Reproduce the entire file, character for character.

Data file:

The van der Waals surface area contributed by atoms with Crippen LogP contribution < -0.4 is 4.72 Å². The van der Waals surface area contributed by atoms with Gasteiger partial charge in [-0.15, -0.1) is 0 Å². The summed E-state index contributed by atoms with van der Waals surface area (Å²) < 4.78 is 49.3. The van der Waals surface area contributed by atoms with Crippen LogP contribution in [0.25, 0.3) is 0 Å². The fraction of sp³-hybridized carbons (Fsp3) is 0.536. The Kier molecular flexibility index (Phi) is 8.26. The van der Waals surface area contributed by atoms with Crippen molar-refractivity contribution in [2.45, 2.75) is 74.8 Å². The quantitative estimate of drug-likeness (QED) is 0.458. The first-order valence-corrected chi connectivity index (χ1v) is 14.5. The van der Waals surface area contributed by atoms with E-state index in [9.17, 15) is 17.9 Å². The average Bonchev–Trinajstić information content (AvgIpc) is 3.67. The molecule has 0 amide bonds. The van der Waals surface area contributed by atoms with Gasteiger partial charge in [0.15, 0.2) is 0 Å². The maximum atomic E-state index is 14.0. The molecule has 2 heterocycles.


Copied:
The van der Waals surface area contributed by atoms with Crippen LogP contribution < -0.4 is 4.72 Å². The van der Waals surface area contributed by atoms with Gasteiger partial charge in [-0.15, -0.1) is 0 Å². The summed E-state index contributed by atoms with van der Waals surface area (Å²) < 4.78 is 49.3. The van der Waals surface area contributed by atoms with Crippen LogP contribution in [0.25, 0.3) is 0 Å². The fraction of sp³-hybridized carbons (Fsp3) is 0.536. The Kier molecular flexibility index (Phi) is 8.26. The van der Waals surface area contributed by atoms with Crippen molar-refractivity contribution in [2.45, 2.75) is 74.8 Å². The quantitative estimate of drug-likeness (QED) is 0.458. The first-order valence-corrected chi connectivity index (χ1v) is 14.5. The van der Waals surface area contributed by atoms with E-state index in [9.17, 15) is 17.9 Å². The average Bonchev–Trinajstić information content (AvgIpc) is 3.67. The molecule has 0 amide bonds. The van der Waals surface area contributed by atoms with Gasteiger partial charge in [0.15, 0.2) is 0 Å². The maximum atomic E-state index is 14.0. The molecule has 2 heterocycles.